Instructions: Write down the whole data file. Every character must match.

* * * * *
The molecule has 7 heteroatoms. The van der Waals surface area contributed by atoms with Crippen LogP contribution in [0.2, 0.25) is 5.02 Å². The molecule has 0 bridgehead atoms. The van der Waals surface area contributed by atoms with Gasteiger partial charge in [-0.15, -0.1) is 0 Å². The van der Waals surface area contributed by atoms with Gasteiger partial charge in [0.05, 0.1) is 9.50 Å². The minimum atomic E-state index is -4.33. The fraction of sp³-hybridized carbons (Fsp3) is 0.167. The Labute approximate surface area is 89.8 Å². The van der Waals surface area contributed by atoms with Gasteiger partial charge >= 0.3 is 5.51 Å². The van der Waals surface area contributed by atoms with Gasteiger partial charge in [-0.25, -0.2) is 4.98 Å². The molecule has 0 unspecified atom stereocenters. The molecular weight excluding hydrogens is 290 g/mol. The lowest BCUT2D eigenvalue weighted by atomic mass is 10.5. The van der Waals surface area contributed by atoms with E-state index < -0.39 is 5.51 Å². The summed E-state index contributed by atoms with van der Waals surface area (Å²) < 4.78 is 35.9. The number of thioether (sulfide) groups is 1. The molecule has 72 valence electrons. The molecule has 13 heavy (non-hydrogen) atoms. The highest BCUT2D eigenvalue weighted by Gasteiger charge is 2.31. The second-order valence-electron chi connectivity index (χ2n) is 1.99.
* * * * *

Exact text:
The molecule has 7 heteroatoms. The van der Waals surface area contributed by atoms with Crippen LogP contribution in [0.2, 0.25) is 5.02 Å². The molecule has 0 bridgehead atoms. The van der Waals surface area contributed by atoms with Gasteiger partial charge in [-0.15, -0.1) is 0 Å². The van der Waals surface area contributed by atoms with Gasteiger partial charge in [0.05, 0.1) is 9.50 Å². The minimum atomic E-state index is -4.33. The fraction of sp³-hybridized carbons (Fsp3) is 0.167. The Labute approximate surface area is 89.8 Å². The van der Waals surface area contributed by atoms with Gasteiger partial charge >= 0.3 is 5.51 Å². The van der Waals surface area contributed by atoms with Gasteiger partial charge in [-0.25, -0.2) is 4.98 Å². The molecule has 0 unspecified atom stereocenters. The molecular weight excluding hydrogens is 290 g/mol. The lowest BCUT2D eigenvalue weighted by atomic mass is 10.5. The van der Waals surface area contributed by atoms with E-state index < -0.39 is 5.51 Å². The summed E-state index contributed by atoms with van der Waals surface area (Å²) < 4.78 is 35.9. The number of thioether (sulfide) groups is 1. The molecule has 72 valence electrons. The molecule has 13 heavy (non-hydrogen) atoms. The highest BCUT2D eigenvalue weighted by Gasteiger charge is 2.31. The second-order valence-electron chi connectivity index (χ2n) is 1.99.